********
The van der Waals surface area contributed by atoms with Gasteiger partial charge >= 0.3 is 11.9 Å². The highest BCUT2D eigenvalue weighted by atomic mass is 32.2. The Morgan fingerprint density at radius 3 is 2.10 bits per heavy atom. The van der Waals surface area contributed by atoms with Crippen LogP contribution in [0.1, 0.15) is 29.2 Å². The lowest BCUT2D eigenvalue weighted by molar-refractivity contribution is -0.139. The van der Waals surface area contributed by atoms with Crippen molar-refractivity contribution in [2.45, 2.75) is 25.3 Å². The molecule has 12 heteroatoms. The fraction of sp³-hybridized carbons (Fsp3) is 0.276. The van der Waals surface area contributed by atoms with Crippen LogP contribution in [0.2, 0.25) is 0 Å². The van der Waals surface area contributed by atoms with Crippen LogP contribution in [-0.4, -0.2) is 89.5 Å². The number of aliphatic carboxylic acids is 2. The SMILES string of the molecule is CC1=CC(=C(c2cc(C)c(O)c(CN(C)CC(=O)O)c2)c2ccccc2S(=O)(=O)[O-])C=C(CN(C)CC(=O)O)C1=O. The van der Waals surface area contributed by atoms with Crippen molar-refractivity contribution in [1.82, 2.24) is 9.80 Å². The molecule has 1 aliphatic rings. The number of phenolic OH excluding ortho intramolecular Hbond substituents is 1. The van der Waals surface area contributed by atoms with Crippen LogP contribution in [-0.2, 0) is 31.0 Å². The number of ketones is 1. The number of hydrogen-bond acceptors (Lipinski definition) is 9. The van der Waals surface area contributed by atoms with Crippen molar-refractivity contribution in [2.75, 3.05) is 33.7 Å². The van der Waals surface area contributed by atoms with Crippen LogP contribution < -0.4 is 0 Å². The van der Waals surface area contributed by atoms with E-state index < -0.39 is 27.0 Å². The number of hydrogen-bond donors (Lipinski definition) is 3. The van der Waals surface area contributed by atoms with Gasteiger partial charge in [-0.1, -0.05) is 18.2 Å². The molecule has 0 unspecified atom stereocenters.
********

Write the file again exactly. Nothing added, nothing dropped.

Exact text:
The van der Waals surface area contributed by atoms with Gasteiger partial charge >= 0.3 is 11.9 Å². The highest BCUT2D eigenvalue weighted by atomic mass is 32.2. The Morgan fingerprint density at radius 3 is 2.10 bits per heavy atom. The van der Waals surface area contributed by atoms with Crippen LogP contribution in [0.1, 0.15) is 29.2 Å². The lowest BCUT2D eigenvalue weighted by molar-refractivity contribution is -0.139. The van der Waals surface area contributed by atoms with Crippen molar-refractivity contribution in [2.45, 2.75) is 25.3 Å². The molecule has 12 heteroatoms. The fraction of sp³-hybridized carbons (Fsp3) is 0.276. The van der Waals surface area contributed by atoms with Crippen LogP contribution in [0.2, 0.25) is 0 Å². The van der Waals surface area contributed by atoms with Crippen LogP contribution in [-0.4, -0.2) is 89.5 Å². The number of aliphatic carboxylic acids is 2. The SMILES string of the molecule is CC1=CC(=C(c2cc(C)c(O)c(CN(C)CC(=O)O)c2)c2ccccc2S(=O)(=O)[O-])C=C(CN(C)CC(=O)O)C1=O. The van der Waals surface area contributed by atoms with Crippen molar-refractivity contribution in [1.82, 2.24) is 9.80 Å². The molecule has 1 aliphatic rings. The number of phenolic OH excluding ortho intramolecular Hbond substituents is 1. The van der Waals surface area contributed by atoms with Crippen LogP contribution in [-0.2, 0) is 31.0 Å². The number of ketones is 1. The number of hydrogen-bond acceptors (Lipinski definition) is 9. The van der Waals surface area contributed by atoms with Crippen molar-refractivity contribution in [2.75, 3.05) is 33.7 Å². The van der Waals surface area contributed by atoms with Crippen LogP contribution < -0.4 is 0 Å². The van der Waals surface area contributed by atoms with E-state index < -0.39 is 27.0 Å². The number of hydrogen-bond donors (Lipinski definition) is 3. The van der Waals surface area contributed by atoms with Gasteiger partial charge in [-0.1, -0.05) is 18.2 Å². The molecule has 0 unspecified atom stereocenters.